College campuses nationwide are installing vending machines to distribute emergency contraception such as Plan B.
Driving the news: The push for campus vending machines to dispense the pregnancy-preventing medication has grown since the U.S. Supreme Court overturned Roe v. Wade last year, limiting abortion access for many students, Kelly Cleland, executive director of the American Society for Emergency Contraception, tells Axios.
Why it matters: While emergency contraception — which can be used after unprotected sex to prevent pregnancy — is available without a prescription, it's often locked up or must be specifically requested at a pharmacy counter.
Plus: Some pharmacies don't have the medication in stock, and finding a pharmacy that does can require driving miles away — another barrier for students without cars, Cleland said.
By the numbers: So far, emergency contraception vending machines are installed at more than three dozen college campuses nationwide, according to Cleland's organization.
The latest: While students have led most efforts, they're now finding additional support from public officials.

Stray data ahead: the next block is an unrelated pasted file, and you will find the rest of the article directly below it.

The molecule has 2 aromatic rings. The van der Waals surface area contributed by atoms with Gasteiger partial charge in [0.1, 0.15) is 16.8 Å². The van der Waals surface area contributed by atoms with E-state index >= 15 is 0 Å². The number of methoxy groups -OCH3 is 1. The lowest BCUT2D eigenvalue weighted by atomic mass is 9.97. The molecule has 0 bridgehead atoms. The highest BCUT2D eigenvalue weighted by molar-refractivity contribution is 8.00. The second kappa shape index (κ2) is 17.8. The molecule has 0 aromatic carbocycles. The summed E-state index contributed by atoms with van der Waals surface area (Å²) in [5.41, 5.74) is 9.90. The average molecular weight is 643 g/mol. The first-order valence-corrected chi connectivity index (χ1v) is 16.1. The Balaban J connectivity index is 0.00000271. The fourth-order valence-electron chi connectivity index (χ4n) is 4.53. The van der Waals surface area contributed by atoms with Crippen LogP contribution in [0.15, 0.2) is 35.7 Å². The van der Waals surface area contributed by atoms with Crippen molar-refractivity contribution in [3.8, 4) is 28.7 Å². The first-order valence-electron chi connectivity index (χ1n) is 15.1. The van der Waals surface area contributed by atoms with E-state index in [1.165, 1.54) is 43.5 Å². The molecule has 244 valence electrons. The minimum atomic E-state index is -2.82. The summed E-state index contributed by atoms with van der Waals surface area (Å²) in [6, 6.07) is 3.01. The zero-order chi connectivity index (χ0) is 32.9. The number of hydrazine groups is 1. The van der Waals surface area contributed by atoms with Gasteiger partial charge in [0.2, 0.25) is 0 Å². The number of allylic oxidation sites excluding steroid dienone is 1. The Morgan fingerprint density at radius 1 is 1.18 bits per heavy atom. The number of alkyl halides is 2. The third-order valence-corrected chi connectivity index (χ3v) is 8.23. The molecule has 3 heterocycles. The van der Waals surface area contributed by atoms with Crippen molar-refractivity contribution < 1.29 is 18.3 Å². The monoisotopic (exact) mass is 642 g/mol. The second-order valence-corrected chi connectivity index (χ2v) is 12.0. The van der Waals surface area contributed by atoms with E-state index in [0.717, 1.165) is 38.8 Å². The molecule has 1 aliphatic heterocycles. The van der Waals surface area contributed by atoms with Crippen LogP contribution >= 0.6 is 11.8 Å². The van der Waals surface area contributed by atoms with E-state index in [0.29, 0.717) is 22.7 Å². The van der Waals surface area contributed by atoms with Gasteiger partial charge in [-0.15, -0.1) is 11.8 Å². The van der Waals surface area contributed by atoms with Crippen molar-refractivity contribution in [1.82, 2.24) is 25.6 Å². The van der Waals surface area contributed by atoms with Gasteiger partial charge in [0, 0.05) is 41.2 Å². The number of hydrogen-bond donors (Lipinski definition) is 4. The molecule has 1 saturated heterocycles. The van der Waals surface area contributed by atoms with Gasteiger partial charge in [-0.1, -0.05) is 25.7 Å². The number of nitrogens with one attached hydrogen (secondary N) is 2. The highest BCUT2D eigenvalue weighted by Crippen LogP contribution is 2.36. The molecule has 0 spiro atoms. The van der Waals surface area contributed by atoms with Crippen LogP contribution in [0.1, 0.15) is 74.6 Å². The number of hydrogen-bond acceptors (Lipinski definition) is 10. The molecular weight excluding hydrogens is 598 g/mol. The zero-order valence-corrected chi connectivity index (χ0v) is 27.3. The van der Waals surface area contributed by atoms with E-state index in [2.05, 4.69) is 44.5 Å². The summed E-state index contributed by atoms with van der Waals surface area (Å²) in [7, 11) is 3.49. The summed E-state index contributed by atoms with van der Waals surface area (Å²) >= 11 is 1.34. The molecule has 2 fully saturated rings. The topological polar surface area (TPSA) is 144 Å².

Zoom in: The University of Washington, Eastern Washington University, and Washington State University already have vending machines on their campuses.
What they're saying: Taylor Riley, a University of Washington doctoral student in epidemiology who advocated for the state funding, said the UW machine has been "hugely successful" since its installation last fall.
What's next: Riley and other UW students are urging state lawmakers to also pass a law that would require student health centers at public colleges and universities to provide abortion pills. Those pills are different from emergency contraception, as they are used after someone is already pregnant.